“No judge will force a parent to take their child,” she said. “It’s usually the other way around, they force them to give them back.”

But I wasn’t there to force him. I wanted to stick up for my daughter. I thought I had some legal ground to stand on when I would shake my finger and tell him to get his shit together and be a father. I drove to the child support office. They told me they didn’t have jurisdiction for the order, because he lived in Oregon. When I talked to that office, they told me modifications take up to a year to go through. I couldn’t do anything. My kid’s dad walked away from his parenting responsibilities, and the legal system practically paved the road.

Single parents give each other knowing looks. We’re the only ones who really understand. Even if we have help from parents or a decent co-parent, we know what it’s like to face a tantrum-throwing child an hour past bedtime after an exhausting day and not have the ability to tap out. Though we do get breaks in huge chunks when our kids go to the other parent’s house, even those can be hard, especially over the holidays. We’re left bewildered, wondering what to do with our life now that this little person is gone.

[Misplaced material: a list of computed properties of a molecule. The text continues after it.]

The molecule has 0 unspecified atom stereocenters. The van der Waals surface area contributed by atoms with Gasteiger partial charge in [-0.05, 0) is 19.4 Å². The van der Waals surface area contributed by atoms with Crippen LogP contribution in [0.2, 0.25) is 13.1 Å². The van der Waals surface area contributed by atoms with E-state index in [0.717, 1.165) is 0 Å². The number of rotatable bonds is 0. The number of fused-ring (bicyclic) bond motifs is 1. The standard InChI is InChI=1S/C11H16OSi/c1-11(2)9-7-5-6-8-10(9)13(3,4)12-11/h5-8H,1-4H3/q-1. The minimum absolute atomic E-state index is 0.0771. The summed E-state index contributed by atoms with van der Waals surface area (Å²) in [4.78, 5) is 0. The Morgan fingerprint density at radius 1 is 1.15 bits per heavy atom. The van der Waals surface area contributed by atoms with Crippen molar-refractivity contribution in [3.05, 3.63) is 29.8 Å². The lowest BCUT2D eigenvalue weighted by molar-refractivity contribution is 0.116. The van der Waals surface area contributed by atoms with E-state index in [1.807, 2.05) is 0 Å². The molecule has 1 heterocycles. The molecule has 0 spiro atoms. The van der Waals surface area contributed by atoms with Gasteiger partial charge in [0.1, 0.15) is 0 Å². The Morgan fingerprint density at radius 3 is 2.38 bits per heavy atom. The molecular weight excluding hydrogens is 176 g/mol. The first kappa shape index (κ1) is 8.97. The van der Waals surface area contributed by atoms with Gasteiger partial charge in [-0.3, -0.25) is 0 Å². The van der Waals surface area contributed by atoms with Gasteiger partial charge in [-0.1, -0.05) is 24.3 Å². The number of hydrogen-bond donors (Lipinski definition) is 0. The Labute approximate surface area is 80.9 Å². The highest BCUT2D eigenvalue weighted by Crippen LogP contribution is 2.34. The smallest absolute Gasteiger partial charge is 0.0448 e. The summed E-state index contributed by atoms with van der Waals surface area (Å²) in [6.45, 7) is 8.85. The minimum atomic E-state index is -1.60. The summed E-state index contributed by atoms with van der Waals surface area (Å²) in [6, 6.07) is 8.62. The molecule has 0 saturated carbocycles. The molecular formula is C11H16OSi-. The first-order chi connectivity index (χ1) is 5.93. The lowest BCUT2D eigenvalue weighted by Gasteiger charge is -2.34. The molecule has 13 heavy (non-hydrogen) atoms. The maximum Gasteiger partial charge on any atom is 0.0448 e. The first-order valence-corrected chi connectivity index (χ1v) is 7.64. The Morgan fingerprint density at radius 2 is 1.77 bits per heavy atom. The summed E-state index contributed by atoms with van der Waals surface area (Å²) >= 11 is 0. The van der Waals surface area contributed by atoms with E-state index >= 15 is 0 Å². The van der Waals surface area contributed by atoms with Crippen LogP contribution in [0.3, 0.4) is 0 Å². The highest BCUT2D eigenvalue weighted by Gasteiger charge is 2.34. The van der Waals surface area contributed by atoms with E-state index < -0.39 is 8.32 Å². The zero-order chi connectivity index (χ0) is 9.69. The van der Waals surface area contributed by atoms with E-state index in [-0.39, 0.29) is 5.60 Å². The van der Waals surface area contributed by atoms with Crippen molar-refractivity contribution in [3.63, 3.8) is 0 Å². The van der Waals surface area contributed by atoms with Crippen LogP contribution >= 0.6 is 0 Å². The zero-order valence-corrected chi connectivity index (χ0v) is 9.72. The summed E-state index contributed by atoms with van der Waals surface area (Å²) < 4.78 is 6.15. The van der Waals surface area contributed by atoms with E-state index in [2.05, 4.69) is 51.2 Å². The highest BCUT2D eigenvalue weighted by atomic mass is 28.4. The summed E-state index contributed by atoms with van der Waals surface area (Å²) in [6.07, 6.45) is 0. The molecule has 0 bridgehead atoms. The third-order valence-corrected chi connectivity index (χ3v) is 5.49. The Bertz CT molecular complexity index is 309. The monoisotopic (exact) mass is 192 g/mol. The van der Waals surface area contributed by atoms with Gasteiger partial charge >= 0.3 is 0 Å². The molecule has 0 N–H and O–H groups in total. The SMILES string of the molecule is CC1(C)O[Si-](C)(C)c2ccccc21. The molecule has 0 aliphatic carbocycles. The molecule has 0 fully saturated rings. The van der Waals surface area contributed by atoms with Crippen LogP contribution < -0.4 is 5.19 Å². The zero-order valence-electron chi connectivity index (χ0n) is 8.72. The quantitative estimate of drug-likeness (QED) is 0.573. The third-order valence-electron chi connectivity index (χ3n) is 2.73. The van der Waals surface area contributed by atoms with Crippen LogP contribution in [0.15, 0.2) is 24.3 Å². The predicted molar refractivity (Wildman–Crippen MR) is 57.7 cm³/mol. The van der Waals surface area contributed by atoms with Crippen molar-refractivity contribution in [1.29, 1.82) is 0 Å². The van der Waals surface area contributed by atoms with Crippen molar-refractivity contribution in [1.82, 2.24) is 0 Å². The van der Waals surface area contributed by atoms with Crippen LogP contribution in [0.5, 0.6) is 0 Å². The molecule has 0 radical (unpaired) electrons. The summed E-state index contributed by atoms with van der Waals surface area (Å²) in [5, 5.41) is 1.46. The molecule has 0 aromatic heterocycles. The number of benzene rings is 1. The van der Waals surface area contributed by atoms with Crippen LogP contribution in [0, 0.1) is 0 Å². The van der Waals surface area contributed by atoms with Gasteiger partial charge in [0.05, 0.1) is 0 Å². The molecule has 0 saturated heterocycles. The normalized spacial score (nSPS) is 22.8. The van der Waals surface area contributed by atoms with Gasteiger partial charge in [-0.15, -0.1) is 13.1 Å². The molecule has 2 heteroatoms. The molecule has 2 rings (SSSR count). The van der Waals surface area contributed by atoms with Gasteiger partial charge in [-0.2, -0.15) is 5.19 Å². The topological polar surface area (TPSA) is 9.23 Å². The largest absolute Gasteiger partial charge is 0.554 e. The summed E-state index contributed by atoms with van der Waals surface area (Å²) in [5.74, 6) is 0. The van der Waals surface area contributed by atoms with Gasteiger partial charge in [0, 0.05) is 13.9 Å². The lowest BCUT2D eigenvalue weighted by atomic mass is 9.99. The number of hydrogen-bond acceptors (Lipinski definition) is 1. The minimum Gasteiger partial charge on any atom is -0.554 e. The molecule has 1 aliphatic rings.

I battle this by staying busy, and getting out of town. I had plans for my break. Summer classes, non-stop work, concert tickets, and reservations at a cabin in the middle of nowhere, and a couple of five-day backpacking trips. I’d been looking forward to the month of July since October. The following summer, I planned to walk the John Muir trail through the High Sierras of California.

Their images disintegrated in my mind.

I called my friends and family, asking if they could take Mia for a week or two.

“I need a break,” I said, still in the frame of mind of someone who actually got one. But it sank in as they each said “no.” I wasn’t that person anymore.

I watched my daughter play with bubbles in the sink. I ached in love for her, but the pressure from being the only one able to take care of her turned into a suffocating pain. I walked into my therapist’s office a couple of weeks later in the depths of an existential dilemma. I didn’t only feel like I couldn’t be a cliché of a single mother anymore, I didn’t want to. My college education seemed a luxury compared to the cost of summer camps. What the hell was I doing, getting an art degree with a kid in my mid-thirties? I lived beyond my means, relying on student loans, grants, and scholarships. Sure, I pursued my dreams of being a writer, but at what cost?

I had fantasies of filling a backpack , jumping on a train, or escaping to the mountains. My mind sent me to dark places at night, whispering in its seductive way that I could go sleep in the river instead. Finding the strength to power through the end of the semester, summer school, and life in general, not only felt impossible, but something I had no desire doing. I left her office with an image of myself looking up from the base of the mountain I’d mentally fallen from, bruised, muddy, and broken. The climb up towered over me.